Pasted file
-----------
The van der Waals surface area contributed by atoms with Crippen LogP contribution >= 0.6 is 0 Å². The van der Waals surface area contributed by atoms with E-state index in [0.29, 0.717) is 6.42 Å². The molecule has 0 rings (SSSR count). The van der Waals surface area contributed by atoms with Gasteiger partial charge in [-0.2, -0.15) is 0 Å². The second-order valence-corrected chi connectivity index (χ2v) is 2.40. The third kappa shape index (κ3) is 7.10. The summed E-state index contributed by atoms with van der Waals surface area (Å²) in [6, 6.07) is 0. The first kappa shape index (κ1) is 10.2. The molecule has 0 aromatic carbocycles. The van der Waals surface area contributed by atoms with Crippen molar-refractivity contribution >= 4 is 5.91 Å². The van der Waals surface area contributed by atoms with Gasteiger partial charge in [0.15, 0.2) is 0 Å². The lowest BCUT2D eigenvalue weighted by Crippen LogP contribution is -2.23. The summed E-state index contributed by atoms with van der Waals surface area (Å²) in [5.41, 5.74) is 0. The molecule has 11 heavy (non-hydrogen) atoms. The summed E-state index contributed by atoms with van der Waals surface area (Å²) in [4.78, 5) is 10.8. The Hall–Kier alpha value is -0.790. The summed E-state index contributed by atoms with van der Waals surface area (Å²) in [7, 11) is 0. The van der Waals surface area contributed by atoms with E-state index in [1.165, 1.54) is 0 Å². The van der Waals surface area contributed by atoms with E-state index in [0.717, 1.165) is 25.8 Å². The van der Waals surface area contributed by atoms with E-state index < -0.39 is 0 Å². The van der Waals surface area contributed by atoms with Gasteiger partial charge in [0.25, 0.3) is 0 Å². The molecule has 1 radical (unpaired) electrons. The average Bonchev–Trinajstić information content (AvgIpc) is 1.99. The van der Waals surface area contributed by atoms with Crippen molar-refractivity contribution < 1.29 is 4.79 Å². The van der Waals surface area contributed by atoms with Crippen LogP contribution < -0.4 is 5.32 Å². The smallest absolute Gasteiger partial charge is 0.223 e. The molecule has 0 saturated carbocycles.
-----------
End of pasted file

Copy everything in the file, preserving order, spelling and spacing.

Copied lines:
The van der Waals surface area contributed by atoms with Crippen LogP contribution >= 0.6 is 0 Å². The van der Waals surface area contributed by atoms with E-state index in [0.29, 0.717) is 6.42 Å². The molecule has 0 rings (SSSR count). The van der Waals surface area contributed by atoms with Gasteiger partial charge in [-0.2, -0.15) is 0 Å². The second-order valence-corrected chi connectivity index (χ2v) is 2.40. The third kappa shape index (κ3) is 7.10. The summed E-state index contributed by atoms with van der Waals surface area (Å²) in [6, 6.07) is 0. The first kappa shape index (κ1) is 10.2. The molecule has 0 aromatic carbocycles. The van der Waals surface area contributed by atoms with Crippen molar-refractivity contribution >= 4 is 5.91 Å². The van der Waals surface area contributed by atoms with Gasteiger partial charge in [0.15, 0.2) is 0 Å². The lowest BCUT2D eigenvalue weighted by Crippen LogP contribution is -2.23. The summed E-state index contributed by atoms with van der Waals surface area (Å²) in [5.41, 5.74) is 0. The molecule has 11 heavy (non-hydrogen) atoms. The summed E-state index contributed by atoms with van der Waals surface area (Å²) in [4.78, 5) is 10.8. The Hall–Kier alpha value is -0.790. The summed E-state index contributed by atoms with van der Waals surface area (Å²) in [7, 11) is 0. The van der Waals surface area contributed by atoms with E-state index in [1.165, 1.54) is 0 Å². The van der Waals surface area contributed by atoms with E-state index in [0.717, 1.165) is 25.8 Å². The van der Waals surface area contributed by atoms with E-state index < -0.39 is 0 Å². The van der Waals surface area contributed by atoms with Gasteiger partial charge in [0.25, 0.3) is 0 Å². The molecule has 1 radical (unpaired) electrons. The average Bonchev–Trinajstić information content (AvgIpc) is 1.99. The van der Waals surface area contributed by atoms with Crippen molar-refractivity contribution < 1.29 is 4.79 Å². The van der Waals surface area contributed by atoms with Crippen LogP contribution < -0.4 is 5.32 Å². The smallest absolute Gasteiger partial charge is 0.223 e. The molecule has 0 saturated carbocycles.